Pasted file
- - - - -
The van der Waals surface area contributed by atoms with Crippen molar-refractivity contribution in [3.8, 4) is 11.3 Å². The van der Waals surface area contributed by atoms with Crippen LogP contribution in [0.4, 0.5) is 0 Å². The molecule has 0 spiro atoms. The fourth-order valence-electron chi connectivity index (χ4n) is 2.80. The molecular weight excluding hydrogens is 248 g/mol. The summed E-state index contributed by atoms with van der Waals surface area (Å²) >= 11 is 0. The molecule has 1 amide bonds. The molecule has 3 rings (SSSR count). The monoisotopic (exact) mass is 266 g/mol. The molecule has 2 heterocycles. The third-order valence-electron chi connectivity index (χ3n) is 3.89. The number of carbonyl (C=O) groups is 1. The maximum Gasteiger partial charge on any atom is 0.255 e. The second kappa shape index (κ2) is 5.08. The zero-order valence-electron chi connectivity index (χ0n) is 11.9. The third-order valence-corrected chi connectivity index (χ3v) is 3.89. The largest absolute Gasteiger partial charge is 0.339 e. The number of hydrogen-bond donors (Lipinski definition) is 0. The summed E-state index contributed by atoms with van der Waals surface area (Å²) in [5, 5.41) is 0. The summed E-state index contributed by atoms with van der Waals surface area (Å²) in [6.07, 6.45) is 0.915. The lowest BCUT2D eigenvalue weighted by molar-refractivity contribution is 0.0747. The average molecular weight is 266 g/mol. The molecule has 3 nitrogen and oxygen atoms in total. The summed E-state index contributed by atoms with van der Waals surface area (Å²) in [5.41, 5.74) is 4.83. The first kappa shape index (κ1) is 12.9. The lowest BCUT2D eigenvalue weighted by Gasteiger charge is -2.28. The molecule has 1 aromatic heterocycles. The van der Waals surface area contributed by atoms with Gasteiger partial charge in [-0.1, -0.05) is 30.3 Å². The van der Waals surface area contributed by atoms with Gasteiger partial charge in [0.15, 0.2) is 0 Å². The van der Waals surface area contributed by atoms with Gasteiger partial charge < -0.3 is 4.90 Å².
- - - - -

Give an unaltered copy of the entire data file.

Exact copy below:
The van der Waals surface area contributed by atoms with Crippen molar-refractivity contribution in [3.8, 4) is 11.3 Å². The van der Waals surface area contributed by atoms with Crippen LogP contribution in [0.4, 0.5) is 0 Å². The molecule has 0 spiro atoms. The fourth-order valence-electron chi connectivity index (χ4n) is 2.80. The molecular weight excluding hydrogens is 248 g/mol. The summed E-state index contributed by atoms with van der Waals surface area (Å²) >= 11 is 0. The molecule has 1 amide bonds. The molecule has 3 rings (SSSR count). The monoisotopic (exact) mass is 266 g/mol. The molecule has 2 heterocycles. The third-order valence-electron chi connectivity index (χ3n) is 3.89. The number of carbonyl (C=O) groups is 1. The maximum Gasteiger partial charge on any atom is 0.255 e. The second kappa shape index (κ2) is 5.08. The zero-order valence-electron chi connectivity index (χ0n) is 11.9. The third-order valence-corrected chi connectivity index (χ3v) is 3.89. The largest absolute Gasteiger partial charge is 0.339 e. The number of hydrogen-bond donors (Lipinski definition) is 0. The summed E-state index contributed by atoms with van der Waals surface area (Å²) in [5, 5.41) is 0. The summed E-state index contributed by atoms with van der Waals surface area (Å²) in [6.07, 6.45) is 0.915. The lowest BCUT2D eigenvalue weighted by molar-refractivity contribution is 0.0747. The average molecular weight is 266 g/mol. The molecule has 3 nitrogen and oxygen atoms in total. The summed E-state index contributed by atoms with van der Waals surface area (Å²) in [5.41, 5.74) is 4.83. The first kappa shape index (κ1) is 12.9. The lowest BCUT2D eigenvalue weighted by Gasteiger charge is -2.28. The molecule has 1 aromatic heterocycles. The van der Waals surface area contributed by atoms with Gasteiger partial charge in [-0.1, -0.05) is 30.3 Å². The van der Waals surface area contributed by atoms with Gasteiger partial charge in [0.15, 0.2) is 0 Å². The van der Waals surface area contributed by atoms with Gasteiger partial charge < -0.3 is 4.90 Å².